The newly crowned monarch wasted no time in seeking revenge for France’s recent military setbacks by attempting to retake Milan. The force collected by Francis I was substantial for the time: roughly 10,000 horses, 30,000 infantrymen, and 70 cannons. Bayard, the Charles III, Duke of Bourbon (Also known as the Constable of Bourbon), the Duke of Lorraine, the Count of Guise, and Marshal Trivulce were only some of the numerous knights that participated in the mission. Yes, the nobility’s duty was to “preserve the state via guns” in return for special rights and perks. The Swiss were waiting for the French troops, so the Alps crossing was looking more challenging than expected. Nonetheless, François I showed his first signs of bravery by choosing the pass of Larche, which was far more treacherous than the passes of Montgenèvre or Mont-Cenis. Parallels to Hannibal were being drawn already… The French made camp in Turin after they crossed the Alps.
The French monarch planned to negotiate, using his strike force as leverage. The Swiss promised to return Milan to Maximilian Sforza in exchange for one million crown (ecus – French coins) and the duchy of Nemours. Francis I continued on his voyage after accepting the conditions of the agreement. On September 10, he set up camp at Marignan, a dozen kilometers from Milan; in truth, he had little faith in the Swiss and also understood the woes of the Duke of Milan, who was trying to pay his mercenaries. This told him that his opponents were weaker and more disorganized than they had been.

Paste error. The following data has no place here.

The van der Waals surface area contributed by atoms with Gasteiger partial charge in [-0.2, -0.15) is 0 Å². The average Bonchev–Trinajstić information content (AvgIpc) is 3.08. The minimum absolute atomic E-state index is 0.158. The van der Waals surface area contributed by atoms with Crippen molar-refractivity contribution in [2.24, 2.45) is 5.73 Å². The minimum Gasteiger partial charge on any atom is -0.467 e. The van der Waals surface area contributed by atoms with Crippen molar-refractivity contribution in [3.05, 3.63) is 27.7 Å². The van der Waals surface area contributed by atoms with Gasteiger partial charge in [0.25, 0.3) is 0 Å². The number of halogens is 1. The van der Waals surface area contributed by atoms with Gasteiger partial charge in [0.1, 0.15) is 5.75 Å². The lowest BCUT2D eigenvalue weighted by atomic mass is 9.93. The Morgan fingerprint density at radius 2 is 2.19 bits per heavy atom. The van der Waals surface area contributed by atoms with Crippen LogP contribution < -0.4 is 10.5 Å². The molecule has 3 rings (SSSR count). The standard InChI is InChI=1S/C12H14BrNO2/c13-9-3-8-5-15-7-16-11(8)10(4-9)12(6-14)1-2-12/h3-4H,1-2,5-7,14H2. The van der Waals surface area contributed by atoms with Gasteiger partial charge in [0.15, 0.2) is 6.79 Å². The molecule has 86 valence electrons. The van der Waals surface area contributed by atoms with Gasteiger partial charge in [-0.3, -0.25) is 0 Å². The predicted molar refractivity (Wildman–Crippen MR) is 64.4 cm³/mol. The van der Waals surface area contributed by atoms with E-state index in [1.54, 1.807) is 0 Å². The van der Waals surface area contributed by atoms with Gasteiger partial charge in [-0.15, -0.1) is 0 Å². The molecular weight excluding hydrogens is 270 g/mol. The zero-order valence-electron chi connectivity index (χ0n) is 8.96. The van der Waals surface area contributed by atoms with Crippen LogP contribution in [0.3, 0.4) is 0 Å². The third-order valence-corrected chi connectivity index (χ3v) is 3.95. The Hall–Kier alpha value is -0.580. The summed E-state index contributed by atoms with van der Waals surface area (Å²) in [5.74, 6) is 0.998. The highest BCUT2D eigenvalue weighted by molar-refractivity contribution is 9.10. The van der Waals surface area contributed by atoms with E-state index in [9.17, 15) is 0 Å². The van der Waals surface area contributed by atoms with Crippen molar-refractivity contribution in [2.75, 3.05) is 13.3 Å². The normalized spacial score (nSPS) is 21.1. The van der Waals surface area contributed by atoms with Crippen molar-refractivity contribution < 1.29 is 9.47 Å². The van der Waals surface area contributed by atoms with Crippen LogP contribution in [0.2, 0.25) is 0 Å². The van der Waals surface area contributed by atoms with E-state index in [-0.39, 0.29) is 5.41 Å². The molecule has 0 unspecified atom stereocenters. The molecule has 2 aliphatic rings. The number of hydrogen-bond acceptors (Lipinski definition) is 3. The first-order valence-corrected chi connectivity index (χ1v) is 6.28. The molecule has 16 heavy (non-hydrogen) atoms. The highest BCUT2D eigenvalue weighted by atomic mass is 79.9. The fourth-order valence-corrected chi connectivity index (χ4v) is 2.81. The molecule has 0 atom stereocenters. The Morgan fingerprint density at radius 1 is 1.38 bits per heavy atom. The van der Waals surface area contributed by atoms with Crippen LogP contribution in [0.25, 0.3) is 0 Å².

The king’s fears were realized when the bishop of Sion, Matthäus Schiner, gained control of the Swiss camp. As many as 20,000 Swiss fled Milan on September 13, 1515, bound for Marignano.
Battle of Marignano
Within the French army, the vanguard was committed to the Constable of Bourbon and contained the artillery and its 72-guns. Francis I personally led the main body of the army, while his brother-in-law Charles IV, Duke of Alençon commanded the rearguard, which consisted of the cavalry.
Around 4 p.m., the Swiss mercenaries and the French came into initial contact when the Swiss advanced in three squares of pikemen, totaling 7,000 men. The Charles III, Duke of Bourbon (Also known as the Constable of Bourbon) was having trouble, but the King of France came to his aid by leading a charge, and the two sides fought extremely violently till late that night. French artillery was largely responsible for the enemy’s predicament; the Swiss were forced to relinquish their grip on the situation three times. Francis I was well-known for sleeping with his armor on; his reputation was on the rise. During the night, King of France reorganized his army by arranging his troops in a wider, more lethal line. The King took up residence in the middle, with the Duke of Alençon to his left and the Constable of Bourbon to his right.
The Swiss rallied the following day, September 14, 1515, and made another attack. They opted to assault the middle of the French position, which was commanded by the king, but their 5,000 men were subsequently defeated by the French pikemen and arquebusiers, reinforced by artillery. When the Swiss attempted to flank the French position and infiltrate their way to the guns, they too failed to make it through the center.